Ryan and I have a problem. We adopted Sophie in June, but it’s not working out. She isn’t getting along very well with d’Artagnan and Paisley, and doesn’t seem completely comfortable here. Worst of all – and not unrelated – her toilet habits are driving us to distraction. Specifically, she pees. On everything.
So far nothing important has been ruined, but our laundry load is astounding (and disgusting).
When we adopted her, her foster family said that if things didn’t work out with Sophie that they would take her back, no questions asked, a week from them or five years from then. It was one of the things that helped us make the decision to bring her home – it was a safe gamble.
That is, it would have been. But when we called the phone number this morning to talk to Sophie’s foster mom, it was disconnected.
We couldn’t get through to the humane society, who organized the adoption. We’re hoping they’d have updated contact information – there’s no way we’d take Sophie to the pound. But they’re not answering their phone today. Ryan and I began thinking about alternative options, and decided to swing by Boise’s one and only no-kill shelter, Simply Cats. They’ve got a new facility in southwest Boise, and I’d always wanted to check it out.
We pulled up in the parking lot of a shiny new building and immediately saw an appealing feature – an entire wall of chicken wire, behind which cats lounged on kitty condos, watching birds gather on the strategically-placed feeders. We walked around the side of the building to see the cats before we went in… and that’s when we met Kingston.
He was in the second “room” down, sitting on the top perch of a condo, watching us as we approached. Mostly black, with attractively placed white splotches.
“Hello,” he said as we drew near.
I’m not being facetious. That damn cat said “hello.”
At first I thought it was just a strange meow, so I said “hello” back.
“Hello,” he repeated, clear as day. Bewitched, I kept saying “hello” and he kept re-greeting me, probably wondering why I didn’t get past the greetings and get to the small talk.
“Is that for real?” Ryan asked, his face an open pane of astonishment, I’m sure just like mine.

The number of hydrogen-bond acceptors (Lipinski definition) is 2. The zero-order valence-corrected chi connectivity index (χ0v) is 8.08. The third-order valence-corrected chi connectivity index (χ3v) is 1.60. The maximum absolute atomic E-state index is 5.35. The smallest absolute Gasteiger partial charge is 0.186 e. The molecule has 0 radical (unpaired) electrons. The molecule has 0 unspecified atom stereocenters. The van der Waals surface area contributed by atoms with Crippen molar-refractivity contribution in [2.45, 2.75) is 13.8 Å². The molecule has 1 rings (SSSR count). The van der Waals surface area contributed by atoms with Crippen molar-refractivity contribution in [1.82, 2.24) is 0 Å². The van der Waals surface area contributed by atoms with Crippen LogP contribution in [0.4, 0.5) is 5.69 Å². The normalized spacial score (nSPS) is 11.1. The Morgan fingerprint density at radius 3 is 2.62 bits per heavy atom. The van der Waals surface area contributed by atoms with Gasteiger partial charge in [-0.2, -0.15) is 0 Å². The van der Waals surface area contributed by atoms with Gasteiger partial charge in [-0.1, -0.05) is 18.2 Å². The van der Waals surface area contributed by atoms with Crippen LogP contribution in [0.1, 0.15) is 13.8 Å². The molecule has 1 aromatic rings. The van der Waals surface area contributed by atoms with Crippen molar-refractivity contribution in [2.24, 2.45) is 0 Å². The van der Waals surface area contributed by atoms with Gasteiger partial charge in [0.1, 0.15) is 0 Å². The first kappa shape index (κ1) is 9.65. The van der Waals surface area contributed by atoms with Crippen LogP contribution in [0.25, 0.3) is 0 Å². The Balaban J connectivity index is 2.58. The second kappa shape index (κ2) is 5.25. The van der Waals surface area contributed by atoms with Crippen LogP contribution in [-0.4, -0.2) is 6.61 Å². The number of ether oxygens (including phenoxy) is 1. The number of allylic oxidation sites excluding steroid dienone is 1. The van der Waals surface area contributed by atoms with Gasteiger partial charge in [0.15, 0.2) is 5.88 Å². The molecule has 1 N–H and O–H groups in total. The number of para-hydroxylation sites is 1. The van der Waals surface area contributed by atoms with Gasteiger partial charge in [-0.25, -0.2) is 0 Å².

“Hello,” I said to the cat.
“I love you,” he told me.
This was just too much. We started howling with amazed laughter. “I love you,” said Ryan.
“I love you,” repeated Kingston.
“I love you,” I said.
“Hello,” he replied. Then, “I love you.”
At a certain point there was no longer any point continuing the conversation, because we were too breathless with laughter to keep it up. We walked into the shelter and met the two employees within.
At first we kept it to business, asking about surrendering Sophie. There’s a waiting list to surrender a cat there, but they told us how to get on it. It’s expensive, too – $150. Worth it, I think, in saved dry cleaning bills and the price of cleaning products… plus, five minutes in Simply Cats and we were sure that there was no other place (other than her foster home) that we would ever take our cat. I’ll get back to that, though.
“Can we take a look around?” we asked.
“Of course,” the volunteers said.
“Uhm,” I ventured, “are you aware that you have a talking cat?”
They laughed. “Oh, definitely. That’s Kingston. In fact, the news is going to come down and film a segment about him in a few days.” Apparently he’d arrived (a week or so ago) with the greeting in his repertoire, and a volunteer had worked with him to teach him the endearment.
We went in to see Kingston in person. What a talker! He loved all over us and reminded us, over and over, that he was happy to see us and felt very fondly about us. Sleek and obviously happy, Kingston seemed to me to be an older cat – maybe in his “tweens.” He shared a room with three other cats of similar age and temperament.
“We really can’t,” I said.
“No,” Ryan said. “We can’t.”
We took a tour of the other cat rooms and met many charming and sweet felines, some permanent residents due to age or health problems, some waiting for the right home. One, a 13-year-old orange tabby with diabetes, helped himself to a perch on my shoulder and quite made himself at home.
This story does not end with Ryan and I trading Sophie for Kingston. (What a callous sentence….) No; Kingston is still a resident at 2833 S. Victory View, where I imagine he’ll greet each of the visitors until the day of his television debut; at that time he might as well pack his bags and sit back to watch the stampede of people eager to adopt him. We’re not even on the waiting list for Sophie yet, because the person we need to talk to is out sick this week. Basically, we accomplished absolutely nothing – other than witnessing something rather miraculous. Talking cats. What will this crazy world put before me next?